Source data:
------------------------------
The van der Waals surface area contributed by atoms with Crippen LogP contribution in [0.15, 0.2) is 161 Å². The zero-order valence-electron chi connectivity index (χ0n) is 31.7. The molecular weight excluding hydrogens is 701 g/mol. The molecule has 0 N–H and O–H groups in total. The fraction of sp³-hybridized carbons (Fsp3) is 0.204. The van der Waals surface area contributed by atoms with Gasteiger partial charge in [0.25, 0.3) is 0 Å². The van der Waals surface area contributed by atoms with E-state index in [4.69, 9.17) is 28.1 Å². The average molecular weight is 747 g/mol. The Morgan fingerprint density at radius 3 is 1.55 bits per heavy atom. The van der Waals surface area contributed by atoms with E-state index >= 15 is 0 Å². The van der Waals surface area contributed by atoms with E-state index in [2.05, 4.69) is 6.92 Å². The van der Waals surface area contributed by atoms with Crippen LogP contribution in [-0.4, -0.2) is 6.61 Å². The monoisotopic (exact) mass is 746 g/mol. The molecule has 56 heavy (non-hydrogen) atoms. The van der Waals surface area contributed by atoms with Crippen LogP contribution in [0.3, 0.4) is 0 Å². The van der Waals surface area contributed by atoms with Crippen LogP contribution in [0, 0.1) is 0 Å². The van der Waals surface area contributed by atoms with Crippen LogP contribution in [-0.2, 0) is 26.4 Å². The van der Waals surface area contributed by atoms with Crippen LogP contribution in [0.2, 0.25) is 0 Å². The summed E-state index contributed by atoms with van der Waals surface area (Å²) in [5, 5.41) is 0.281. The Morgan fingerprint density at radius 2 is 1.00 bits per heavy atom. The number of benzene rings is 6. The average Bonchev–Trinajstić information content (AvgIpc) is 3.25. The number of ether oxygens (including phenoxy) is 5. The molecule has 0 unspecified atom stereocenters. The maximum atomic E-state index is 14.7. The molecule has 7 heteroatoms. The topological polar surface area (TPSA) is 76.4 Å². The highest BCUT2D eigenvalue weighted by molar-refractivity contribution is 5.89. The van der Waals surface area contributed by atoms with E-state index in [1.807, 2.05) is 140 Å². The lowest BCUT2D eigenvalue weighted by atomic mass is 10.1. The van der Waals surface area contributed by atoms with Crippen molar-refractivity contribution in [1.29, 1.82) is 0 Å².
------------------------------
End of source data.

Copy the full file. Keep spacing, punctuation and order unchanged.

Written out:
The van der Waals surface area contributed by atoms with Crippen LogP contribution in [0.15, 0.2) is 161 Å². The zero-order valence-electron chi connectivity index (χ0n) is 31.7. The molecular weight excluding hydrogens is 701 g/mol. The molecule has 0 N–H and O–H groups in total. The fraction of sp³-hybridized carbons (Fsp3) is 0.204. The van der Waals surface area contributed by atoms with Gasteiger partial charge in [0.25, 0.3) is 0 Å². The van der Waals surface area contributed by atoms with E-state index in [4.69, 9.17) is 28.1 Å². The average molecular weight is 747 g/mol. The Morgan fingerprint density at radius 3 is 1.55 bits per heavy atom. The van der Waals surface area contributed by atoms with E-state index >= 15 is 0 Å². The van der Waals surface area contributed by atoms with E-state index in [2.05, 4.69) is 6.92 Å². The van der Waals surface area contributed by atoms with Crippen LogP contribution in [-0.4, -0.2) is 6.61 Å². The monoisotopic (exact) mass is 746 g/mol. The molecule has 56 heavy (non-hydrogen) atoms. The van der Waals surface area contributed by atoms with Crippen LogP contribution in [0.3, 0.4) is 0 Å². The van der Waals surface area contributed by atoms with Crippen LogP contribution in [0, 0.1) is 0 Å². The van der Waals surface area contributed by atoms with Crippen LogP contribution in [-0.2, 0) is 26.4 Å². The van der Waals surface area contributed by atoms with Crippen LogP contribution in [0.2, 0.25) is 0 Å². The summed E-state index contributed by atoms with van der Waals surface area (Å²) in [5, 5.41) is 0.281. The Morgan fingerprint density at radius 2 is 1.00 bits per heavy atom. The number of benzene rings is 6. The average Bonchev–Trinajstić information content (AvgIpc) is 3.25. The number of ether oxygens (including phenoxy) is 5. The molecule has 0 unspecified atom stereocenters. The maximum atomic E-state index is 14.7. The molecule has 7 heteroatoms. The topological polar surface area (TPSA) is 76.4 Å². The highest BCUT2D eigenvalue weighted by molar-refractivity contribution is 5.89. The van der Waals surface area contributed by atoms with E-state index in [1.807, 2.05) is 140 Å². The lowest BCUT2D eigenvalue weighted by atomic mass is 10.1. The van der Waals surface area contributed by atoms with Crippen molar-refractivity contribution in [1.29, 1.82) is 0 Å².